Tag: pastry

Hamantashen with Lemon-Parsley Ricotta

Hamantashen are little pastry pockets, not more than a small bite, usually sweet and filled with poppy seeds, jam, or dried fruit. I turned them into a savory treat with a very lemony ricotta filling refined with lots of chopped parsley. It’s a traditional Ashkenazi pastry, baked and shared during the Jewish holiday of Purim, starting this year on the evening of March 16th and ending 24 hours later. So why am I baking them? And why now?

My friend, the Berlin-based American baker Laurel Kratochvila of Fine Bagels spontaneously started Hamantashen for Ukraine, a show of worldwide bakery solidarity for the people of Ukraine. Profits of the sales are being donated to the Polish Humanitarian Action to help and support Ukrainian refugees at the Polish border. Laurel and her bakery friends will bake and sell hamantashen between now and March 17th, the 14th day of the Hebrew month of Adar. To find out where you can buy the charity pastries click here for the ever expanding list of participating bakeries all over the world.

Purim is celebrated to remember the saving of the Jewish people – thanks to queen Esther – from Haman, a vizier of the First Persian Empire who wanted to kill all Jews in the empire. Traditionally, food, drinks, and gifts are shared on this holiday, hamantashen are enjoyed together in the community, donations are given to the poor, and children and adults alike dress up in costumes. Maybe most importantly, these days there’s often a reflection on modern day Hamans in the world. That’s where this fundraiser comes in.

Laurel shared her recipe for sweet hamantashen with poppy seeds with me and I’ll share my first attempt to bake hamantashen with you. Not sweet but packed with lemon-parsley ricotta.

Thank you, Laurel!

Hamantashen with Lemon-Parsley Ricotta

Makes 22 hamantashen

For the pastry

  • 285g / 2 1/4 cups all-purpose flour
  • 1 teaspoon fine sea salt 
  • 120g / 1/2 cup plus 1 teaspoon unsalted butter, cold 
  • 1 large egg 

For the filling

  • 125g / 4.5 ounces fresh ricotta, drained
  • 1 large egg
  • 30g / 1 ounce Parmesan, finely grated
  • 1 small bunch fresh flat-leaf parsley, leaves only, finely chopped
  • 1 scant tablespoon freshly grated lemon zest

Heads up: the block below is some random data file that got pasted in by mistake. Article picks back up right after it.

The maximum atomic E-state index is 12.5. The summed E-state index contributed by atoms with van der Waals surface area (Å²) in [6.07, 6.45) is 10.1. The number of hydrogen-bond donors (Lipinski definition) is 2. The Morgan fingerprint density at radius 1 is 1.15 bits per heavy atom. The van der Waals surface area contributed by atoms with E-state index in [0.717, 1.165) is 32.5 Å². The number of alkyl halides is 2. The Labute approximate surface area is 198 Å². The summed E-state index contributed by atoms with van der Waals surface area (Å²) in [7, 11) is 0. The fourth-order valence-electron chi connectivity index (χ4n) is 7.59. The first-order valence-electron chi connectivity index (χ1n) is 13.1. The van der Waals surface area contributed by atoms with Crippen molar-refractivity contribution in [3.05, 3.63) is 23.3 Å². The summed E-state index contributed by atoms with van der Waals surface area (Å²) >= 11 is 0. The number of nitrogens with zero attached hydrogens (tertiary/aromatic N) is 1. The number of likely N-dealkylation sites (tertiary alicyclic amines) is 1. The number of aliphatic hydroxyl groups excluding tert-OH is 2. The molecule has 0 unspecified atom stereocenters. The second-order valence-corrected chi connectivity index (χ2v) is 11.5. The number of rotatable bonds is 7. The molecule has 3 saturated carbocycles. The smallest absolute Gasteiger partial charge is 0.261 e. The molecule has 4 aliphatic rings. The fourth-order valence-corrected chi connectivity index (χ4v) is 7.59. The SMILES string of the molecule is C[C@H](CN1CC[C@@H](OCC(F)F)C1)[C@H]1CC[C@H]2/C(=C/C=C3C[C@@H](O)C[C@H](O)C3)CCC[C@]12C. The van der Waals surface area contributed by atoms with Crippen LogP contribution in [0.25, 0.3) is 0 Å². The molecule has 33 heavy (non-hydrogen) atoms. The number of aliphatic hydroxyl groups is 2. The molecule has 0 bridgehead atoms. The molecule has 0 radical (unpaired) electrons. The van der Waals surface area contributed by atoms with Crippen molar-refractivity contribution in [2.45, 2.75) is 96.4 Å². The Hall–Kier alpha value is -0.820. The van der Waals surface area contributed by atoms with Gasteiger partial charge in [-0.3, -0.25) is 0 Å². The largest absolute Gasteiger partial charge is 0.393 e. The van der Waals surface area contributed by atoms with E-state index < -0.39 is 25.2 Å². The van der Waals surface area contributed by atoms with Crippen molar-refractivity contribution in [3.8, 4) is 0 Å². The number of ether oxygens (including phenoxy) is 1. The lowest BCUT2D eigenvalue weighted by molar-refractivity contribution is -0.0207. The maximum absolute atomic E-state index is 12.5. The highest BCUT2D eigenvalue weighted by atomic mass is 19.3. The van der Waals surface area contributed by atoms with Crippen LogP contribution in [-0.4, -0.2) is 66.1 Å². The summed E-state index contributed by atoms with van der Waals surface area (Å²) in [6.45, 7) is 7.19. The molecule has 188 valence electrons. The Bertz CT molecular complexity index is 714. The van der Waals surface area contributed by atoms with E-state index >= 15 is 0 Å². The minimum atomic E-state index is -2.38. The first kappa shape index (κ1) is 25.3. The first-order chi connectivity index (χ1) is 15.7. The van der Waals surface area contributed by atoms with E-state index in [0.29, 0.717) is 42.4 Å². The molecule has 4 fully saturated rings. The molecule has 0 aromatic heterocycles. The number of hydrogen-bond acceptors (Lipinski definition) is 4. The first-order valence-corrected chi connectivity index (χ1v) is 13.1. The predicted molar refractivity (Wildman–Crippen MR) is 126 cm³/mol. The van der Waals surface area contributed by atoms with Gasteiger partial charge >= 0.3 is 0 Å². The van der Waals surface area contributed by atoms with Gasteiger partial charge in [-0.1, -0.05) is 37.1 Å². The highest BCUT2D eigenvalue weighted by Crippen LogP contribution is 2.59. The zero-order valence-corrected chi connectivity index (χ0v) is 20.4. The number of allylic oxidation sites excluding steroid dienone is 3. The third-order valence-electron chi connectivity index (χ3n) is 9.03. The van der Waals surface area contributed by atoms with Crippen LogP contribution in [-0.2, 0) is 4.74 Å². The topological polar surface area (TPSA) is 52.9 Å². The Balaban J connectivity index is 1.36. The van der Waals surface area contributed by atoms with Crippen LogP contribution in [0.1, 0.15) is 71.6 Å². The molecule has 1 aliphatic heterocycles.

• 1/4 to 1/2 teaspoon fine sea salt
  • Coarsely ground pepper

For the pastry, combine the flour and salt in the bowl of a stand mixer fitted with the paddle attachment. Add the butter and use a knife to cut it into the flour until there are just small pieces left. Quickly rub the butter into the flour with your fingers until combined. Add the egg and briefly mix with the paddle until crumbly. Form the dough into a thick disc, wrap it in plastic wrap, and chill in the fridge for 1 hour.

Preheat the oven to 180°C / 350°F (preferably convection setting). Line a baking sheet with parchment paper.

For the filling, whisk together the ricotta, egg, Parmesan, parsley, lemon zest, 1/4 teaspoon salt, and a generous amount of pepper in a medium bowl. Season to taste with additional salt.

On a work surface, place the dough between 2 sheets of plastic wrap and use a rolling pin to roll out until it’s about 3mm / 1/8 inch thick. Using a 7cm / 3 inch round cookie cutter, cut out circles, re-rolling any pastry scraps. Place 1 teaspoon of the filling in the middle of each circle. To shape, fold 3 sides inward to make a triangle, either overlapping or pinching where the edges meet. Transfer to a large platter and chill in the fridge for 10 minutes.

Transfer the hamantashen to the prepared baking sheet and bake for about 18 minutes or until the pastry is golden and just baked through. Let them cool for a few minutes and enjoy!

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Hamantashen with Poppy Seeds

by Laurel Kratochvila / Fine Bagels

Makes 40 hamantashen

For the pastry

  • 440g / 3 1/3 cups all-purpose flour
  • 240g / 1 cup plus 1 teaspoon unsalted butter, cold, cut into cubes
  • 130g / 1 cup plus 1 tablespoon finely ground almonds
  • 120g / 1 cup confectioners sugar
  • 1/4 teaspoon fine sea salt 
  • 2 large egg, beaten
  • 1 teaspoon vanilla extract

For the filling

  • 150g / 1 1/2 cups ground poppy seeds
  • 75g / 1/3 cup plus 1 tablespoon granulated sugar
  • 210ml / 3/4 cup plus 3 tablespoons whole milk
  • 2 teaspoons unsalted butter
  • 1/2 lemon, juice only
  • 2 tablespoons honey